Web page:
2. Success is very rare and difficult to reach because there are so many things that influences it. We have plans, execute them, evaluate the results, and fix the “bugs” with new plans. this is the endless cycle of strategic planning and it’s implementation at organization. Thinking about failure, remember that human is the center of failures. that’s why I will talk about risk management. We live in imperfect world. no matter how good we plan, we always have “risks”. and one of the risks is “FAILURE”. As You describe above, when something that unexpected occurred, we are not ready to anticipate and “BOOM!!!”, the negative reactions to response first. we blame each other, and the problem become more complex and difficult to resolve.

    Actually, we can predict the occurred risks for our plan, if we can manage them. the question is how to manage? since we realize that we are imperfect human that live in imperfect world, we need collaboration. this is the key of employee engagement and the first thing to do. with collaboration, we can share, discuss, analyze, evaluate, and execute our plan better than if we work as individual with greatest “POWER” (like BOSS). Two or Three brains of “ABANG BECAK” have more capacities than one “EINSTEIN” brain.

    Second, We must drop BEO (Blame Each Other) Culture in our organization. Look at BEO bird. BEO is the best bird to talk, but not in action. BEO Culture never give us solution since we become NATO (No Action Talk Only) follower. Failure of the plan should be communicated and resolved together.

    Third, Placed the right man on the right place. this will reduce the risks.

    The main point is we cannot stop the risks, but we can reduce them with risk management.
    within my limitation knowledge about Risk Management, I only describe three. want to add more?

    Note: If You ask me about luck, this is God’s authorization. God relieves and limited luck or fortune to everyone. We only need to search and use our luck, because we have our own luck.

  3. samakan framework dulu nih pak…
    manusia adalah anomali dari organisasi berarti, manusia selalu “bergerak” dan berproses dalam organisasi…same???

    organization itself can bring the failure from the human actually…and also human, by his failure in system can bring doom to the organization and also to his own…

    1. Nggak sama hehehe 🙂 Anomali artinya sesuatu yang tidak mengikuti prinsip umum, kira-kira begitulah.

      As for the second statement. I wonder if organization failure can be seen separately form the people who run it. Thus, I prefer that organizational failure, if such terms exist, is a consequence of human failure.

  4. Ahh…I think because the organizational failure is a consequences of failure system…and this failure system is refer to human failure…because the system in organization is that human themself..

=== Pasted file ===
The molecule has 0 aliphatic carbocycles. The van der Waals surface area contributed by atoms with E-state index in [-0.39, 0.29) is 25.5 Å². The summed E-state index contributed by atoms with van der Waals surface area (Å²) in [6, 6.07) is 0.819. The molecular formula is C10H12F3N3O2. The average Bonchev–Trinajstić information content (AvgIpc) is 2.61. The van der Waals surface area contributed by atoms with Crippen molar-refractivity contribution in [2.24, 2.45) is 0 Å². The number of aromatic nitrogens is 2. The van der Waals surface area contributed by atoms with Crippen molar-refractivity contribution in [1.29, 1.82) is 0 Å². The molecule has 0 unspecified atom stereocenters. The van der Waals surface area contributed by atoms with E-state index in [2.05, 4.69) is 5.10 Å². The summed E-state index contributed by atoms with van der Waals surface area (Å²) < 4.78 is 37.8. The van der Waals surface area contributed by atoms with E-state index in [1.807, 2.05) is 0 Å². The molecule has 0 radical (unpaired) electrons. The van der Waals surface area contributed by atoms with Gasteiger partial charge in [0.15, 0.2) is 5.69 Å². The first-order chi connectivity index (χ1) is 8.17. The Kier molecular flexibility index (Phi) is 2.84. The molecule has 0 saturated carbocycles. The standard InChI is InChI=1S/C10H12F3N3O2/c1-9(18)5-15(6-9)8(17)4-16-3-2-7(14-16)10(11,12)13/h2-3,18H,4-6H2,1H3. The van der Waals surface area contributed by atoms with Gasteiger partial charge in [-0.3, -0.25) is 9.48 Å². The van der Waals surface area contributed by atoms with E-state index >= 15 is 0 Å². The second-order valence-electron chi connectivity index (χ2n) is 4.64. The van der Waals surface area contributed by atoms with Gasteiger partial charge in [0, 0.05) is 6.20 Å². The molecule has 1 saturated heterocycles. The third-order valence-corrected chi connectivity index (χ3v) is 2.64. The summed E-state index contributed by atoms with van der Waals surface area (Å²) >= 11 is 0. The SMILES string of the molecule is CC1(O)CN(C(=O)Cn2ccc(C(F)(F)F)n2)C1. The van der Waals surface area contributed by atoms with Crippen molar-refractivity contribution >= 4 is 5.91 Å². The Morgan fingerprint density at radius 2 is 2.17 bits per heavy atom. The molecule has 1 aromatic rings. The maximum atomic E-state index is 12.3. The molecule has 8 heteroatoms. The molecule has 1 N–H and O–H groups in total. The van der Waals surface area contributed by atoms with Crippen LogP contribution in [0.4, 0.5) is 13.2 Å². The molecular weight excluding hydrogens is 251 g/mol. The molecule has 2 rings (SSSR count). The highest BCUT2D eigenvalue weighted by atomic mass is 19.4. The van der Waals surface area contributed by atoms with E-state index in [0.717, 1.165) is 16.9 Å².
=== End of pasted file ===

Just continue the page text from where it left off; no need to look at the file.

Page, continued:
But Sir, I have a argument. this argument i got from my reflection all day in my “world war” hehehe…i mean in my office…if many people is a system, so we must follow the system or the system is following us. I think this is called the process. first, we must follow the system, so we can understand why the system can be failured and why the failure not seen as the innovation. but in the next, the system is following us so we can see this is i can do the change for the system. this is my argument and i think this is so easy if only talk about we can change the system not the people.

    1. I agree with your point that we have to immerse into the system first, whatever the system is. That will provide a sense about what is actually happening.

      And yes, the next step is to design and facilitate the change form inside. You made a very poignant note in your comment that the critical aspect of the process is actualy change the people. If the people do not change, than how will the system actually change, right?

      I, however, will throw a deeper question for you: Can we change other people?

      1. Ok sir, thank you for your deeper question. I think i understand what is the point of this question. for me, this is really imposible if we must change the people in individual but we can change what is the causes for the people behaviour.

  5. Then how we can change the people or the system IF they’re afraid or refuse to change ?
    Because most people at work, if they already at comfort zone then usually they refuse to change or to walk out from that comfort zone.

    1. Yes, people will never take a step outside their comfort zone, if they can’t see the benefit of change. That’s always the big issue of change. The cost-benefit argument for change is often forgotten, and change become less attractive than it actually is.

      However, some people refuse change not because of a need to stay in the comfort zone. In many cases, it’s more about political interest. Change often bring new people to power, so the old ruler sometimes do their best to stop it. Simply politics 🙂